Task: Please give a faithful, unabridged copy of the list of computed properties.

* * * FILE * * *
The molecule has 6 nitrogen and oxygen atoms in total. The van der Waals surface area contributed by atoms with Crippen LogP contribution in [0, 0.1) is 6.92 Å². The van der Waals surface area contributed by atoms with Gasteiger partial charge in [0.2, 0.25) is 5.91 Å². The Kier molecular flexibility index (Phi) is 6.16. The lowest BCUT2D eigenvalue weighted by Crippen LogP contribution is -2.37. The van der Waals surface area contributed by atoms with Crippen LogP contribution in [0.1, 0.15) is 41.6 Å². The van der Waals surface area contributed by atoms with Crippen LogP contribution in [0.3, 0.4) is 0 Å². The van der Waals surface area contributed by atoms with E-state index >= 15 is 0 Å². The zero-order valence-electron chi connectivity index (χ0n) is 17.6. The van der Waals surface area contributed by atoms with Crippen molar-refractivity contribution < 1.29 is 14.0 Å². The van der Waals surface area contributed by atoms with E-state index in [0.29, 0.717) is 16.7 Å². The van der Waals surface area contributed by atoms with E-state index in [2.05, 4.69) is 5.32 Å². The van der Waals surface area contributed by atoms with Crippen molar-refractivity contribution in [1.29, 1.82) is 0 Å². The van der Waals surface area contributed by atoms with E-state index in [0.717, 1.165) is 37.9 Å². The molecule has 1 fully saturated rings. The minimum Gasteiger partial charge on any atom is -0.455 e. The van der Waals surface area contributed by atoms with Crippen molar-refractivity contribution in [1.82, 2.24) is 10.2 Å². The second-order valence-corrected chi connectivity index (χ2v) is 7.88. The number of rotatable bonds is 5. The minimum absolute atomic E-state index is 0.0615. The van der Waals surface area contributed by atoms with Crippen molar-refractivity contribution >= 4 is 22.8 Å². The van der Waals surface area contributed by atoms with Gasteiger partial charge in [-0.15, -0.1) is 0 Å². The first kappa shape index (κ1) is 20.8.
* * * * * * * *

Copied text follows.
The molecule has 6 nitrogen and oxygen atoms in total. The van der Waals surface area contributed by atoms with Crippen LogP contribution in [0, 0.1) is 6.92 Å². The van der Waals surface area contributed by atoms with Gasteiger partial charge in [0.2, 0.25) is 5.91 Å². The Kier molecular flexibility index (Phi) is 6.16. The lowest BCUT2D eigenvalue weighted by Crippen LogP contribution is -2.37. The van der Waals surface area contributed by atoms with Crippen LogP contribution in [0.1, 0.15) is 41.6 Å². The van der Waals surface area contributed by atoms with Crippen LogP contribution in [0.3, 0.4) is 0 Å². The van der Waals surface area contributed by atoms with E-state index >= 15 is 0 Å². The zero-order valence-electron chi connectivity index (χ0n) is 17.6. The van der Waals surface area contributed by atoms with Crippen molar-refractivity contribution < 1.29 is 14.0 Å². The van der Waals surface area contributed by atoms with E-state index in [0.29, 0.717) is 16.7 Å². The van der Waals surface area contributed by atoms with E-state index in [2.05, 4.69) is 5.32 Å². The van der Waals surface area contributed by atoms with Crippen molar-refractivity contribution in [1.29, 1.82) is 0 Å². The van der Waals surface area contributed by atoms with E-state index in [0.717, 1.165) is 37.9 Å². The molecule has 1 fully saturated rings. The minimum Gasteiger partial charge on any atom is -0.455 e. The van der Waals surface area contributed by atoms with Crippen molar-refractivity contribution in [1.82, 2.24) is 10.2 Å². The second-order valence-corrected chi connectivity index (χ2v) is 7.88. The number of rotatable bonds is 5. The minimum absolute atomic E-state index is 0.0615. The van der Waals surface area contributed by atoms with Crippen molar-refractivity contribution >= 4 is 22.8 Å². The van der Waals surface area contributed by atoms with Gasteiger partial charge in [-0.15, -0.1) is 0 Å². The first kappa shape index (κ1) is 20.8.